1 Velez jacket, Paramo, £275.
This versatile rainjacket is designed for active outdoors people who like to move swiftly through the countryside – including trail runners, backpackers, hill walkers and cyclists.
The slim-fit shape means the jacket clings to you comfortably on a run, and there’s less loose fabric to flap in strong winds when you reach the summit. A scooped rear hem protects your lower back when you are cycling. The orange colour is practical when you need to be seen (though more muted colours are available).
A few practicalities. The jacket fits closely, and while there may be room for a thin midlayer such as the Rab Xenon X Jacket beneath when it gets cold, you won’t fit anything much bulkier underneath. That is deliberate – as Paramo, unconventional as ever, recommend that when you need to layer up, you pull their insulating Torres Alturo jacket on top of the Velez; if you are worried that commits you to another £160 spend, a similar, water-resistant insulating layer, if you have one, would do the trick, too.
The close-fitting wired hood is highly effective, but the pockets vexed me a little. There are two, well positioned above the harness belt if you are carrying a pack. They are too small for an OS map, and too shallow for my peace of mind – if you forget to zip them up, things will easily fall out.
On the other hand, the Velez performs wonderfully well in rain. Paramo jackets are probably the most reliably waterproof around, which give you a tremendous sense of comfort when the weather turns bad.
They do, though, have a reputation for feeling warm when the temperature rises. There’s a good reason for this – Paramo’s Nikwax Analogy waterproofing system uses two fabrics sandwiched together, one of which is effectively a microfleece. The result is very breathable, and directional (drawing moisture away from the body) – but it does have insulating properties.
The Velez tackles this by scaling back to a lightweight version of the fabric in its lower third, and providing discreet vents to let in cool air on chest and arms. It will be interesting to see how it performs once the temperature rises in spring, but Paramo are adamant that the jacket will perform well all year round.
VERDICT: Thoroughly enjoyable advanture jacket – soft, comfortable, close fitting, with excellent waterproofing.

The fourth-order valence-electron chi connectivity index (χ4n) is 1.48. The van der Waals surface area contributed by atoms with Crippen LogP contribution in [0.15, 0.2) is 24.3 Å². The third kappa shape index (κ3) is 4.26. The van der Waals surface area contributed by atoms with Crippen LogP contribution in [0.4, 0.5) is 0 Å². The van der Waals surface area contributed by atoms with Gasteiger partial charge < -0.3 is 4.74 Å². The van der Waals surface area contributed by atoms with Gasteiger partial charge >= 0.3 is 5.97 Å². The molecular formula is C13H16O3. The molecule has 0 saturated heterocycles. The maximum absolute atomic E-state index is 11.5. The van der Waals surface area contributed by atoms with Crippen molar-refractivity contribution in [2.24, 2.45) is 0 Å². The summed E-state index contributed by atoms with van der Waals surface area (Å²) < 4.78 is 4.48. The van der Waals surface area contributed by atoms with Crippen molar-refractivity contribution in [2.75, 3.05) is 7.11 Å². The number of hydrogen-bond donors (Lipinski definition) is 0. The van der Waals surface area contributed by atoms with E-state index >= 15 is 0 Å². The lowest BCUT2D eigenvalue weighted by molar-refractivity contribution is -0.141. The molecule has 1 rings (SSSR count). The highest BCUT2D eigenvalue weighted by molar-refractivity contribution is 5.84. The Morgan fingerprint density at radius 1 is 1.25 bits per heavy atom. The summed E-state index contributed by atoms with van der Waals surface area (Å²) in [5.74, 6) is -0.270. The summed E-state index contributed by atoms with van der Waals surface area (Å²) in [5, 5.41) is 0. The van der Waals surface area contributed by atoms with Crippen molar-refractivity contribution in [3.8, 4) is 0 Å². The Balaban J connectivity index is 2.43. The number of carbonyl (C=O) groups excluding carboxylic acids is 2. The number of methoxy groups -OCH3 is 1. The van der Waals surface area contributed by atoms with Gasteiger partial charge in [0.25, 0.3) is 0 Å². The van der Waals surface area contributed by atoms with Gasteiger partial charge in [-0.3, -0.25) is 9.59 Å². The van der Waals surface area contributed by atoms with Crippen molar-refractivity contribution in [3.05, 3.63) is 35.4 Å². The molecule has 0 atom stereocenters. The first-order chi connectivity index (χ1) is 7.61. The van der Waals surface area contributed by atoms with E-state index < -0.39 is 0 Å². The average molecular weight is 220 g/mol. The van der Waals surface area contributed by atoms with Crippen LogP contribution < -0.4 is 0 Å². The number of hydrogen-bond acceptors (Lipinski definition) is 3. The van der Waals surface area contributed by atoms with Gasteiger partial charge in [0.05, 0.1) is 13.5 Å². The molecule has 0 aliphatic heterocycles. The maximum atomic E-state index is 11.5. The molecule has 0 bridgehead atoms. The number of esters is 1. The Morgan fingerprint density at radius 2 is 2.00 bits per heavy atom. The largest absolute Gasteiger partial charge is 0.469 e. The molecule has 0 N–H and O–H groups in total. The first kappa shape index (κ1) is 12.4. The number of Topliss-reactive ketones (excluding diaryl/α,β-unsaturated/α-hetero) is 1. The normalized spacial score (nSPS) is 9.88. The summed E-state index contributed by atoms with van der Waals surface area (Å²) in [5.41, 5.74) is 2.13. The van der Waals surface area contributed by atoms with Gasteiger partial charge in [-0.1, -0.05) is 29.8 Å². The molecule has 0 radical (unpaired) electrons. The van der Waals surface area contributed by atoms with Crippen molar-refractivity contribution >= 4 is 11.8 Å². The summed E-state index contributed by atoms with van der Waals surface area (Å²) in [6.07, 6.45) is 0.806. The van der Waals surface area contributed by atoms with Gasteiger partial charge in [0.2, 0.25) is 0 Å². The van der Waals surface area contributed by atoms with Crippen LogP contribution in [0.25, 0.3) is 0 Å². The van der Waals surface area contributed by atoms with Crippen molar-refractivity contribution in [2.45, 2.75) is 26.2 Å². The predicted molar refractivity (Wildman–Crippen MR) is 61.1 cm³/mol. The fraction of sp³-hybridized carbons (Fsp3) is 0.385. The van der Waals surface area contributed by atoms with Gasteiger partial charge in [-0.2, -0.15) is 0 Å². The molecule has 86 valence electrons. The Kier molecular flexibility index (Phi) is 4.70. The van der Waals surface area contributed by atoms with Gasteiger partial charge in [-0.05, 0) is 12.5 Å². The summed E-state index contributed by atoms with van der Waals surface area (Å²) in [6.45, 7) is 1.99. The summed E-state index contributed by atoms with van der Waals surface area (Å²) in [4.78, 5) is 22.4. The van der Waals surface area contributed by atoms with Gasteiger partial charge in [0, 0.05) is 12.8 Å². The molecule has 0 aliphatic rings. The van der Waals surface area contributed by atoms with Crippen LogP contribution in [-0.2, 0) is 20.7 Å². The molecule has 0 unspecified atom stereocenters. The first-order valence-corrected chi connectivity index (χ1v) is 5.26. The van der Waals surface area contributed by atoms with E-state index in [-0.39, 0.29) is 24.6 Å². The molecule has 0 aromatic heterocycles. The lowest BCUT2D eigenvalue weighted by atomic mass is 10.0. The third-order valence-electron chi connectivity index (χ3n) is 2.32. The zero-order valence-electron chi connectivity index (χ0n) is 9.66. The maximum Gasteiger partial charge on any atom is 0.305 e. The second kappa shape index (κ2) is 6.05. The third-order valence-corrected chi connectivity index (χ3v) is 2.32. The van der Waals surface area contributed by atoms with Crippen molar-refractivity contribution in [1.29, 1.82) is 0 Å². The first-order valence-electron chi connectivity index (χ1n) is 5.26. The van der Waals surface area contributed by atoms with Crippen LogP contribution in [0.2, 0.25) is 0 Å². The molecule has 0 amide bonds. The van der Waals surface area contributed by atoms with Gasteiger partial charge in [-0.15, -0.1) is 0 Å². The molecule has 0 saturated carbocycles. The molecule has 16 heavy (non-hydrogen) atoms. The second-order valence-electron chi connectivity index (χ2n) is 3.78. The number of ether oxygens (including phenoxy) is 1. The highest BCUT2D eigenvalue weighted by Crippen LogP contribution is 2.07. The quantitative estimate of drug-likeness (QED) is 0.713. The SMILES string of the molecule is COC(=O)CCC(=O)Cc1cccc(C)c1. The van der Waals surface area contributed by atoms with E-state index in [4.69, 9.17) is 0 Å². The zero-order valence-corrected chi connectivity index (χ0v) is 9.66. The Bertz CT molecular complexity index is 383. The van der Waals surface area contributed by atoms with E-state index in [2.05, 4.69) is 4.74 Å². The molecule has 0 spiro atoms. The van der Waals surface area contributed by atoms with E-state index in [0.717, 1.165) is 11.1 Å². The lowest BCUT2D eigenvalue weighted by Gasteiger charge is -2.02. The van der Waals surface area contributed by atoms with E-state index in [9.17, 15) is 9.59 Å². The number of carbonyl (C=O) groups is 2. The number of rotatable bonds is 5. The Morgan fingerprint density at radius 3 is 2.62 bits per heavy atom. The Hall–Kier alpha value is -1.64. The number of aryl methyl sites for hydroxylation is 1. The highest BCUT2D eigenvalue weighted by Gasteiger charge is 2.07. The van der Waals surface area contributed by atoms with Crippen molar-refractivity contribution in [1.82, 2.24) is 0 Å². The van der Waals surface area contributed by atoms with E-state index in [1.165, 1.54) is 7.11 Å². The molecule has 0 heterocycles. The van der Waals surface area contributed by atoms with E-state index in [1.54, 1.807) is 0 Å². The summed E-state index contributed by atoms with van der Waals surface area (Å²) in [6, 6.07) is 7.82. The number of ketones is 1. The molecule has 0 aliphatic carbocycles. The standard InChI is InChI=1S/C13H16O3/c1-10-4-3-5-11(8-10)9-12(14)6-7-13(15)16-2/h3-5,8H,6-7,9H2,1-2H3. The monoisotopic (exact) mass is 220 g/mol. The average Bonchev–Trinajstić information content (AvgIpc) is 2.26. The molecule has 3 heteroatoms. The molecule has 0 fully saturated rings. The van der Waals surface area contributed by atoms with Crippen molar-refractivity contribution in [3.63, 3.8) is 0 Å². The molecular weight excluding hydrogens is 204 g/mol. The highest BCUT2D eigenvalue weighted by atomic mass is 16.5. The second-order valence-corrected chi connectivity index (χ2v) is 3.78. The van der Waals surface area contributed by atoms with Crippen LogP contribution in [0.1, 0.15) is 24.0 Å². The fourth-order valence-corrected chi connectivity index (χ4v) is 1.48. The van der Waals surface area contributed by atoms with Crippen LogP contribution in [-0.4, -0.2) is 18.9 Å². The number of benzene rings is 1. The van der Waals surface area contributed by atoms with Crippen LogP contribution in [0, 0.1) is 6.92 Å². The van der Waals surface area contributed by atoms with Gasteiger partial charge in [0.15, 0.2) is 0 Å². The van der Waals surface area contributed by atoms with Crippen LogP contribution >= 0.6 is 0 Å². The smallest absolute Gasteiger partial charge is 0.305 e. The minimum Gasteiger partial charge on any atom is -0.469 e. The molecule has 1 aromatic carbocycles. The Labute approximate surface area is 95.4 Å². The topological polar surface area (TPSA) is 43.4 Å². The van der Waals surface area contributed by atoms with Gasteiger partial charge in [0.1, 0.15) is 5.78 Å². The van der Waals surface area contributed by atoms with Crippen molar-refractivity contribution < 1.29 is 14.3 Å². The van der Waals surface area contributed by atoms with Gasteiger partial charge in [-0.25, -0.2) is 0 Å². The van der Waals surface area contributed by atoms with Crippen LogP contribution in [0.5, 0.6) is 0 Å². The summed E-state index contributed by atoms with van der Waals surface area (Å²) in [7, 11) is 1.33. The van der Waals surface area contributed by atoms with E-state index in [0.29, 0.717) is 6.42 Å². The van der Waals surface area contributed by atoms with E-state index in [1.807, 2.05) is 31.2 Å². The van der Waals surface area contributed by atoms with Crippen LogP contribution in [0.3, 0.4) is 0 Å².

2 Tough and breathable
Further Faster Neo jacket, Montane, £250.
• Women’s version available.
Designed for long distance trail runs, this versatile jacket is perfectly well suited to backpacking or hiking, too.
The Further Faster Neo is made of the excellent Polartec Neoshell fabric, one of the most breathable waterproofs around.
This means that the moisture that builds up inside your jacket can escape through the fabric – so that you feel comfortable beneath, even when you are toiling up a slope.
It’s a fairly substantial fabric, but the slight stretch keeps you comfortable as you move. Elastic in the small of the back keeps the fit close, so the jacket doesn’t jump around as you jog.
The other main features are well executed. Deep pockets are big enough for an OS map and sit above the waist so they don’t mix with your harness if you’re wearing a backpack. The excellent wired hood has a substantial peak and turns with your head.
VERDICT: An impressive and versatile jacket for active adventures.
Hyper 100 Extrem jacket, Berghaus, £260.
New to the shops this spring, this ultra-light waterproof jacket comes with quite a fanfare, having won gold in the 2016 Outdoor Industry Awards.
That’s because of the ingenious new fabric, so light that the Hyper 100 weighs less than 100g.
Feather-light it may be, but there’s no compromise on performance – the fabric comprises three layers sandwiched together, a technique also used in much heavier fabrics. So it’s fully waterproof and windproof.
If that sounds tempting, note that if you’re a steady walker, this is not for you. The close-fitting cut disqualifies it from the kit-closet of the ambler/rambler, as there’s little room for anything more than a base layer beneath. The hood is rudimentary, with a tiny peak. Yes, it fits into a small stuff-sack the size of an apple, which makes a good back-up mac in the event of summer showers – but you are unlikely to spend £260 on an emergency waterproof.
So the appeal is a little niche – mainly trail runners, but also cyclists, and hikers who like to travel light and move at a lick.
But the Hyper 100 fills that niche outstandingly well.
The slim-line shape helps as it means the jacket won’t jump up and down as you move. (Hopefully the next version of the jacket will devote a few grams to a fastening at the neck to stop the hood jumping around with each pace.)
But the massive advantage of the Hyper 100 is its breathability. Berghaus say that in tests the fabric is twice as breathable as Gore-Tex Pro, the fabric used by many garment-makers for active pursuits such as climbing. This makes it remarkably – startlingly – pleasant to wear when your body is working hard and building up a sweat. I can't wait to try it on a muggy summer's day.
Hopefully in the future Berghaus will offer a women's version – and some brighter colours for good visibility on country lanes.
VERDICT: Pricey, but outstandingly good for trail running in rain and wind.
Reviews by Countryfile Magazine gear editor Joe Pontin
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